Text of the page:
Dropping prices for the most-eaten food in a country don't seem like they could could lead to poverty. But the North American Free Trade Agreement (NAFTA) between the U.S., Canada, and Mexico nears its 20th anniversary in 2014. And reflecting on NAFTA can easily call that assumption into question.

The NAFTA agreement did away with tariffs between the countries, opening up trade in a way the region had never seen. Since 1990, U.S. exports of corn to Mexico have risen 413 percent, which has made the deal a winning situation for the U.S. agricultural industry.

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Yet all the American corn that is flooding the Mexican marketplace is being bought for under-market prices, thanks to the federal subsidies that the U.S. federal government gives the agricultural sector. Between 1995 and 2012, the U.S. federal government paid out $84.4 billion in corn subsidies, according to the Environmental Working Group.

The market result is that Mexican corn farmers are finding it impossible to sell their product for profit in the marketplace—the US subsidies, coupled with free trade, have effectively made raising corn a loser’s game. Some blame this effect for up to 2 million lost Mexican jobs. As added insult, consumer food prices have actually risen during the same period, leaving about 20 million Mexicans living in “food poverty.”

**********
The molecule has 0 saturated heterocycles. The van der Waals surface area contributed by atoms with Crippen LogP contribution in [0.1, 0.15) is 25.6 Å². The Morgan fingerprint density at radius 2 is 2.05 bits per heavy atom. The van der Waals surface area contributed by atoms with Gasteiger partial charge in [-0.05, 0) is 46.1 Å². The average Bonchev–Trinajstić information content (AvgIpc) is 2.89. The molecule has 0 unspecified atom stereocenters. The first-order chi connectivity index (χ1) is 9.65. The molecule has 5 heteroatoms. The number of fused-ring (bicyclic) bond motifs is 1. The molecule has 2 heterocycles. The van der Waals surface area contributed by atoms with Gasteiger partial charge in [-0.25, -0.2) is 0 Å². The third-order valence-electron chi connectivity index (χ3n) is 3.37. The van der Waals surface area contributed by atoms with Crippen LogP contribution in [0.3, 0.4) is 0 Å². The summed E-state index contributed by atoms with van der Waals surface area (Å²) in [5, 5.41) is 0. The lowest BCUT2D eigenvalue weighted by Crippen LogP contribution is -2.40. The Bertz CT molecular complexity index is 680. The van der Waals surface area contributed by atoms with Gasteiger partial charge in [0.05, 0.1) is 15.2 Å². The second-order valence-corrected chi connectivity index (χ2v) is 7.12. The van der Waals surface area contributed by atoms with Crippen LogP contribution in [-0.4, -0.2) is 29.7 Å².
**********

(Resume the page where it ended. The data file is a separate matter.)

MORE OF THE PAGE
“The generalized truth is that when you remove barriers, you remove costs [and] you increase competitiveness and productivity, and the economy benefit broadly,” said Joshua Meltzer, fellow at the Brookings Institution in an interview with DNA. “The question remains—-how do these economic gains get distributed within [these] economies?”

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Even in the U.S., the negative impacts of free trade are unevenly felt in some industries. Because of its warm climate, Florida has a natural advantage when it comes to selling tomatoes domestically. But the flood of Mexican imported tomatoes at that time of year is all but wiping out the Florida industry—-which is historically a huge piece of the state economy.

In Mexico, however, the balance is desperately out of whack. Since the beginning of NAFTA, areas like Chiapas that have recently seen around 50,000 residents fleeing to the US annually.

Ever since NAFTA went into effect, the level of immigration from Mexico to the U.S. has seen historic levels. About half a million Mexicans have migrated to the U.S. seeking work annually over the period, though the numbers has dropped recently. And as the amount of people living in poverty and in transit increases, it only “facilitates smuggling arms and illegal substances,” the New York Times points out, signaling other adverse effects NAFTA might be having on both countries.

“But one recognizes that immigration is a form of trade,” Meltzer told DNA.

So we have to wonder what we are trading, host Derrick Ashong concluded in the interview. “Corn for people?”

Daniel Rivero is a producer/reporter for Fusion who focuses on police and justice issues. He also skateboards, does a bunch of arts related things on his off time, and likes Cuban coffee.